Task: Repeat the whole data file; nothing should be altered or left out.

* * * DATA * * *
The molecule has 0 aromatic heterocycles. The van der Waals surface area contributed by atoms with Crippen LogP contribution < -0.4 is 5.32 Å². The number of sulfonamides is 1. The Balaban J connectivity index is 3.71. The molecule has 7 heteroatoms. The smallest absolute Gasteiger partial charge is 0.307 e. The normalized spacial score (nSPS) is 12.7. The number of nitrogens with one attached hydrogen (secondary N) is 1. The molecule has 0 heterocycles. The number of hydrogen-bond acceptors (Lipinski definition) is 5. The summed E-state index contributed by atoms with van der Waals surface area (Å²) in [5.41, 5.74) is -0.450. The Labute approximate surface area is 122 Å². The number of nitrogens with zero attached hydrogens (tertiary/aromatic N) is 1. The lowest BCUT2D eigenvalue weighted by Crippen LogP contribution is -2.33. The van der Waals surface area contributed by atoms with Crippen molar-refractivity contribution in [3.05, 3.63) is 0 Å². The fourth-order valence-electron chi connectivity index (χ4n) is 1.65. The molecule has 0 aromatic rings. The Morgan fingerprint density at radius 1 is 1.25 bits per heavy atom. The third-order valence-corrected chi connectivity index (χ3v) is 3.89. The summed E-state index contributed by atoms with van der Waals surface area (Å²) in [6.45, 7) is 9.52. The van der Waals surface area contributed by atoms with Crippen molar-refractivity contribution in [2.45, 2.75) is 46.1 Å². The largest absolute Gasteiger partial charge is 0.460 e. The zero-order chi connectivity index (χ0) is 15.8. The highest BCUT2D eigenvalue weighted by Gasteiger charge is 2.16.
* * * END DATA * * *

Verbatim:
The molecule has 0 aromatic heterocycles. The van der Waals surface area contributed by atoms with Crippen LogP contribution < -0.4 is 5.32 Å². The number of sulfonamides is 1. The Balaban J connectivity index is 3.71. The molecule has 7 heteroatoms. The smallest absolute Gasteiger partial charge is 0.307 e. The normalized spacial score (nSPS) is 12.7. The number of nitrogens with one attached hydrogen (secondary N) is 1. The molecule has 0 heterocycles. The number of hydrogen-bond acceptors (Lipinski definition) is 5. The summed E-state index contributed by atoms with van der Waals surface area (Å²) in [5.41, 5.74) is -0.450. The Labute approximate surface area is 122 Å². The number of nitrogens with zero attached hydrogens (tertiary/aromatic N) is 1. The lowest BCUT2D eigenvalue weighted by Crippen LogP contribution is -2.33. The van der Waals surface area contributed by atoms with Crippen molar-refractivity contribution in [3.05, 3.63) is 0 Å². The fourth-order valence-electron chi connectivity index (χ4n) is 1.65. The molecule has 0 aromatic rings. The Morgan fingerprint density at radius 1 is 1.25 bits per heavy atom. The third-order valence-corrected chi connectivity index (χ3v) is 3.89. The summed E-state index contributed by atoms with van der Waals surface area (Å²) in [6.45, 7) is 9.52. The van der Waals surface area contributed by atoms with Crippen molar-refractivity contribution in [2.45, 2.75) is 46.1 Å². The largest absolute Gasteiger partial charge is 0.460 e. The zero-order chi connectivity index (χ0) is 15.8. The highest BCUT2D eigenvalue weighted by Gasteiger charge is 2.16.